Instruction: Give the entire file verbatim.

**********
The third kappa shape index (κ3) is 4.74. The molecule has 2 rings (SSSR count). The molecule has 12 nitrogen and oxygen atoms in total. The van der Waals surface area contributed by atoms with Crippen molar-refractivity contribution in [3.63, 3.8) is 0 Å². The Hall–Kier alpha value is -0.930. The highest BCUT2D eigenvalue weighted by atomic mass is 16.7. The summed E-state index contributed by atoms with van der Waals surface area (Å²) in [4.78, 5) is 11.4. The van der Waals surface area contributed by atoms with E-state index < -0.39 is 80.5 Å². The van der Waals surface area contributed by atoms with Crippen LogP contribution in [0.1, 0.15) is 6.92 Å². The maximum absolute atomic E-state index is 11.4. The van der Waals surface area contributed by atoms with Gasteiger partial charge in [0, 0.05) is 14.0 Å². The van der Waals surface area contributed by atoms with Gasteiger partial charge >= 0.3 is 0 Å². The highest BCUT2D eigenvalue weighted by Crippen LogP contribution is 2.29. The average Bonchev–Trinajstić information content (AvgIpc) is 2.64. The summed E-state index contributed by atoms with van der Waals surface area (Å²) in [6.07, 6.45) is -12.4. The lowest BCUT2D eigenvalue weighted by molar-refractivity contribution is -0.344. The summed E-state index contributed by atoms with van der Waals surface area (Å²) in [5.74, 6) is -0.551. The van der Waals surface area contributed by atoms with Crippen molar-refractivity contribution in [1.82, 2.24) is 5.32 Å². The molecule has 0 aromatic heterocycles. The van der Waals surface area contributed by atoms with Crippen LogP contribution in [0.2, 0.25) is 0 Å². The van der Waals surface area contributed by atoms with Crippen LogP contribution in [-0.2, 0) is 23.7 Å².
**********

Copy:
The third kappa shape index (κ3) is 4.74. The molecule has 2 rings (SSSR count). The molecule has 12 nitrogen and oxygen atoms in total. The van der Waals surface area contributed by atoms with Crippen molar-refractivity contribution in [3.63, 3.8) is 0 Å². The Hall–Kier alpha value is -0.930. The highest BCUT2D eigenvalue weighted by atomic mass is 16.7. The summed E-state index contributed by atoms with van der Waals surface area (Å²) in [4.78, 5) is 11.4. The van der Waals surface area contributed by atoms with E-state index < -0.39 is 80.5 Å². The van der Waals surface area contributed by atoms with Crippen LogP contribution in [0.1, 0.15) is 6.92 Å². The maximum absolute atomic E-state index is 11.4. The van der Waals surface area contributed by atoms with Gasteiger partial charge in [0, 0.05) is 14.0 Å². The van der Waals surface area contributed by atoms with Gasteiger partial charge >= 0.3 is 0 Å². The highest BCUT2D eigenvalue weighted by Crippen LogP contribution is 2.29. The average Bonchev–Trinajstić information content (AvgIpc) is 2.64. The summed E-state index contributed by atoms with van der Waals surface area (Å²) in [6.07, 6.45) is -12.4. The lowest BCUT2D eigenvalue weighted by molar-refractivity contribution is -0.344. The summed E-state index contributed by atoms with van der Waals surface area (Å²) in [5.74, 6) is -0.551. The van der Waals surface area contributed by atoms with Crippen molar-refractivity contribution in [1.82, 2.24) is 5.32 Å². The molecule has 0 aromatic heterocycles. The van der Waals surface area contributed by atoms with Crippen LogP contribution in [0.2, 0.25) is 0 Å². The van der Waals surface area contributed by atoms with Crippen LogP contribution in [-0.2, 0) is 23.7 Å².